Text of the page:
On the other hand, your speed and perception skills can make you an effective scout. Or you might consider functioning as the group's rear guard, since your uncanny dodge ability lets you shake off surprise attacks and your speed lets you reach the front of the group quickly when the need arises.
If you're prepared to do what your party needs, you'll quickly become invaluable to the group.
Rage Early, Rage Often
Your rage ability is so powerful that you may be tempted to keep it in reserve, but doing so isn't always the best plan. It's best to rage when you're close to full hit points, so that you're less likely to literally die on your feet.
Friends in Need
Your fighting ability provides a great boost to your party's overall combat prowess. If you waste or misuse that ability, the whole party suffers. Likewise, you'll often need the support of the rest of your group just to survive.
The Party's Scout: If you're not the party's scout, your great speed and fighting prowess make you the obvious person to rescue that character when misfortune strikes (and it often does).
The Party's Arcane Spellcaster: This character is everything you're not: weak, vulnerable, and delicate. So be prepared to put yourself between the arcane spellcaster and the enemy when needed -- or at least be ready to come to her aid when danger approaches.
The Party's Divine Spellcaster: Get friendly and stay friendly with your party's cleric, druid, or paladin. This character's healing spells can keep you alive, especially when you're coming out of a rage with heavy damage.
Some Key Equipment
As a barbarian, you rely heavily on your gear, so it pays to collect the right equipment. Below are some essential pieces to pack.
- Armor and Shield: Get the best medium armor you can afford because you'll need that Armor Class. You should also plan to carry a heavy shield unless you intend to use a two-handed weapon. And don't overlook other defensive items, such as rings of protection and amulets of natural armor. Keep in mind that several lesser items with bonuses that stack can give you better protection, and at a cheaper price, than one big item.
If you do a lot of wilderness adventuring, consider some backup armor, such as suit of studded leather (or a mithral chain shirt, if you can afford it) that you can wear at night. If you try to sleep in heavy armor you'll have penalties the next day. But if you sleep in your skivvies, you'll be in trouble if you're attacked in the night.
- Primary Melee Weapon: For sheer damage-dealing ability, nothing beats a two-handed weapon, such as a greatsword or greataxe -- especially when you're raging or using the Power Attack feat (or both). But a two-handed weapon does prevent you from using a shield, and you need all the Armor Class you can get. Furthermore, a weapon with a big damage multiplier can help you get the most out of your Strength score and rage ability when you confirm a critical hit. Given all those considerations, a battleaxe is a great choice. Alternatively, if you want to spend a feat on an exotic weapon, consider a dwarven waraxe.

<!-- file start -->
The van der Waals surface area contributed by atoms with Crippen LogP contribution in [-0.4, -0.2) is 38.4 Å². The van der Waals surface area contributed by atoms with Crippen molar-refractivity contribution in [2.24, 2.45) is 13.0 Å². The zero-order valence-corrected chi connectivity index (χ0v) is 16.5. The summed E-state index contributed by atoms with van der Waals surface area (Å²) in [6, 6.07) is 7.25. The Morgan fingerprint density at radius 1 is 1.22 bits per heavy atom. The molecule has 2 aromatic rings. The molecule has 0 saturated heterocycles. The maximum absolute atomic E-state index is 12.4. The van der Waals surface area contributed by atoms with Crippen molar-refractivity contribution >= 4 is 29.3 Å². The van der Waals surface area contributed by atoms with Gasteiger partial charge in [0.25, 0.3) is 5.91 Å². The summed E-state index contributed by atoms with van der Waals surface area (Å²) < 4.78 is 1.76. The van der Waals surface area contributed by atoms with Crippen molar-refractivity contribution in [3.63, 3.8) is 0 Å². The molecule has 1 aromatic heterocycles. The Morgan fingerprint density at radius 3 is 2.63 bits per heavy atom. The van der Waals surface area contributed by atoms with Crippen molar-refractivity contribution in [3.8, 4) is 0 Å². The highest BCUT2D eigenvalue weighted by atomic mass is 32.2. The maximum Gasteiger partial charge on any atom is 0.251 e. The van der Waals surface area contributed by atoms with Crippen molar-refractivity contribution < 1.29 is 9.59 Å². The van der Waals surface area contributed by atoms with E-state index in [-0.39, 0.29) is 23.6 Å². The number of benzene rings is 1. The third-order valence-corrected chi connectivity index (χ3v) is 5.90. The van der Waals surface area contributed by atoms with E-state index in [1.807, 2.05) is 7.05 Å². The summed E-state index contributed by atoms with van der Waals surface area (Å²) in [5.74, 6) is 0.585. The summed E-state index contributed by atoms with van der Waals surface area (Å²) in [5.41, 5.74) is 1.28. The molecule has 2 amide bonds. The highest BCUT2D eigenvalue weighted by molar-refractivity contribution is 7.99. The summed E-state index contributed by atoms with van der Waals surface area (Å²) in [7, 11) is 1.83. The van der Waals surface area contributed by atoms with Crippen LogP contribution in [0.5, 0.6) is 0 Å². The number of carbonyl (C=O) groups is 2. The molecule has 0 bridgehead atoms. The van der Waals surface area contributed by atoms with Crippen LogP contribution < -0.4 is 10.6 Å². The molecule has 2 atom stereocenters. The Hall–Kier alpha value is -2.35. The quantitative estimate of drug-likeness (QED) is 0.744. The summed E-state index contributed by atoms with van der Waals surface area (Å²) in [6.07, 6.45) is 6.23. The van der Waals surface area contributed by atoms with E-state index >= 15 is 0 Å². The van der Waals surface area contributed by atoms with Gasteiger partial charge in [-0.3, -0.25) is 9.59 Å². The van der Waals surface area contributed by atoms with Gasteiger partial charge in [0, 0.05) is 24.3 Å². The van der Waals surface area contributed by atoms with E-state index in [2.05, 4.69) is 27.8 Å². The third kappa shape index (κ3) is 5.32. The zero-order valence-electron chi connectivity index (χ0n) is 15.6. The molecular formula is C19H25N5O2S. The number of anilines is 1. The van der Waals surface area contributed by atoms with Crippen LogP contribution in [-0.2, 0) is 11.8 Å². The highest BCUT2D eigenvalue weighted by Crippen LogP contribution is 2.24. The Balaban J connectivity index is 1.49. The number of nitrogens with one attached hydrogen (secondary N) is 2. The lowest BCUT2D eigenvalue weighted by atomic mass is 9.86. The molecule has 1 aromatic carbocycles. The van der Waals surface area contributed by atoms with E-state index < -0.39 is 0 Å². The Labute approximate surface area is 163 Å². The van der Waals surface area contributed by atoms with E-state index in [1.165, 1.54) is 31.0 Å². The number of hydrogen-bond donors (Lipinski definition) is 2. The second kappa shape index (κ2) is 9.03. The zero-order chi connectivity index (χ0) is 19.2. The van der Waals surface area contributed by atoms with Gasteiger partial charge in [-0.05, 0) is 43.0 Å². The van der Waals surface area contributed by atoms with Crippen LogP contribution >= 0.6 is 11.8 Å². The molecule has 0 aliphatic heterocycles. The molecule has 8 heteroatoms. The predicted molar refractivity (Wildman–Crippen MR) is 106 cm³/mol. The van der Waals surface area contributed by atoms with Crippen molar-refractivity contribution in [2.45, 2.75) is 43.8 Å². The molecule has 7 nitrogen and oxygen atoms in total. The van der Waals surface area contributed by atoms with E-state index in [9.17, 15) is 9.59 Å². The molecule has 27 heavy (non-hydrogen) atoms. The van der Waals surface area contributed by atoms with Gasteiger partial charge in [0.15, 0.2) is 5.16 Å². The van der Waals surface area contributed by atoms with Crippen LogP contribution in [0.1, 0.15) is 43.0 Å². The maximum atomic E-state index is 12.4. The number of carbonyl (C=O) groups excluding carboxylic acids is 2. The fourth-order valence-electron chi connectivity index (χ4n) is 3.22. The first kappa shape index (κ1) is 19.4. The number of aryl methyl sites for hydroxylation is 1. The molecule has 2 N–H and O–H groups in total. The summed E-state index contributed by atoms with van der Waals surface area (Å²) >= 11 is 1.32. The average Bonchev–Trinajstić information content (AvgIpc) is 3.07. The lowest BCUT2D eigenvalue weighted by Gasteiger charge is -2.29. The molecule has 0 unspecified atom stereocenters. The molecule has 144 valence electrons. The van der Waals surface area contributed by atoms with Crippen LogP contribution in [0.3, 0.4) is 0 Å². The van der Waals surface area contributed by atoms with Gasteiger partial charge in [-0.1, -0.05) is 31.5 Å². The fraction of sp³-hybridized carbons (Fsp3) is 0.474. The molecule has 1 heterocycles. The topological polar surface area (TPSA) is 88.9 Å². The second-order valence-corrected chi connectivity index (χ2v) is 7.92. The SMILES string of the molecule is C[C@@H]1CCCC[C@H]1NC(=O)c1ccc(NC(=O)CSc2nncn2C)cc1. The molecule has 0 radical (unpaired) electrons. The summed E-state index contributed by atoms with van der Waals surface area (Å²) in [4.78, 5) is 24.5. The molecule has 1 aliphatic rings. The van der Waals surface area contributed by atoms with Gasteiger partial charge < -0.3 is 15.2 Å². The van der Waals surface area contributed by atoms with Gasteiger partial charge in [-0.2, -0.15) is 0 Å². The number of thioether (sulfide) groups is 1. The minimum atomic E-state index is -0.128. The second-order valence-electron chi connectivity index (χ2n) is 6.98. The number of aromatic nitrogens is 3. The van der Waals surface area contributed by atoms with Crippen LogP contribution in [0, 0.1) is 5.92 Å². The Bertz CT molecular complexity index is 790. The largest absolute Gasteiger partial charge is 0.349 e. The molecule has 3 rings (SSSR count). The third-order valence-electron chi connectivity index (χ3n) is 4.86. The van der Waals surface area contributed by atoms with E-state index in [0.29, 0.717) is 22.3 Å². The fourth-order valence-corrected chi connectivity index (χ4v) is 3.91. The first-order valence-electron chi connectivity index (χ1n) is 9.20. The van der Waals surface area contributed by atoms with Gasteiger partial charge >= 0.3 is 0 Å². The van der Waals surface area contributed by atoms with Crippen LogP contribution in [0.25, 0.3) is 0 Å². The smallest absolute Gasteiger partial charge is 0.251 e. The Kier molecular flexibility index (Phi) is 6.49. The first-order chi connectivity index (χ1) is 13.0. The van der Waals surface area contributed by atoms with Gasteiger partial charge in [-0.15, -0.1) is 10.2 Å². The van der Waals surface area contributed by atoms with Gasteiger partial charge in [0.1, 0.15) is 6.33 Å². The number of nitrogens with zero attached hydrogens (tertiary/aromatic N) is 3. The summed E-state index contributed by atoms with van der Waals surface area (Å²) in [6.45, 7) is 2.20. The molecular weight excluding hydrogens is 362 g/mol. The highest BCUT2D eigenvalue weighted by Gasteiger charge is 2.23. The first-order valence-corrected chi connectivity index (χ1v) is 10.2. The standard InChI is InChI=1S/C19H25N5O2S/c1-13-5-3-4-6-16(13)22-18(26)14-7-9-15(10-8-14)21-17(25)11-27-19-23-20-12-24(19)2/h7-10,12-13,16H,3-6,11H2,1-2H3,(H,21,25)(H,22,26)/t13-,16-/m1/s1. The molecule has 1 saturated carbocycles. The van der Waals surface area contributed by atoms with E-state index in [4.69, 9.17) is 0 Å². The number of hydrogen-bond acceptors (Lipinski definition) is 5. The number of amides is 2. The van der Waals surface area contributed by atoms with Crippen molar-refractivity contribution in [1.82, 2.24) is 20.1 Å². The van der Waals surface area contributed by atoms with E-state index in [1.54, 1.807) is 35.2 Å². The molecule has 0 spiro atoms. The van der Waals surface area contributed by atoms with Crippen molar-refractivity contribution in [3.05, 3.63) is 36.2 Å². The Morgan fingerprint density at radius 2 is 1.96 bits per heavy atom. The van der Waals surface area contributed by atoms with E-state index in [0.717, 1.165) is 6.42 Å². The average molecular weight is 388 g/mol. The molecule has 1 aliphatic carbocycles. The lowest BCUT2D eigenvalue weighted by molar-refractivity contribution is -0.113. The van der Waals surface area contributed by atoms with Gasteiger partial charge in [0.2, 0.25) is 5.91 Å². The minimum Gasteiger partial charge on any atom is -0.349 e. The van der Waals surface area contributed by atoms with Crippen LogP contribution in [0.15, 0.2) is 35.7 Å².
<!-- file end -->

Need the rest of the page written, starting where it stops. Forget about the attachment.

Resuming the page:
- Backup Melee Weapon: Always have a light weapon or two handy. A light slashing weapon, such as a dagger or hand axe, can help get you out of a tight spot (for example, being swallowed whole by a big monster). It also pays to have another weapon on hand in case you lose your primary one or find that it isn't effective. Make sure this weapon deals a different kind of damage than your primary weapon does. For example, if you normally use a battleaxe (a slashing weapon), consider a morningstar (which deals both bludgeoning and piercing damage) as a backup.
- Ranged Weapon: Your forte is melee combat, but you won't always be able to reach your foes, and your allies won't always want to go toe-to-toe with the enemy. A composite bow is a great choice because you can spend a little extra money on it and add your Strength bonus to damage.
About the Author
Skip Williams keeps busy with freelance projects for several different game companies, and he served as the sage of Dragon Magazine for eighteen years. Skip is a codesigner of the D&D 3rd edition game and the chief architect of the Monster Manual. When not devising swift and cruel deaths for player characters, Skip putters in his kitchen or garden (rabbits and deer are not Skip's friends) or works on repairing and improving the century-old farmhouse that he shares with his wife, Penny, and a growing menagerie of pets.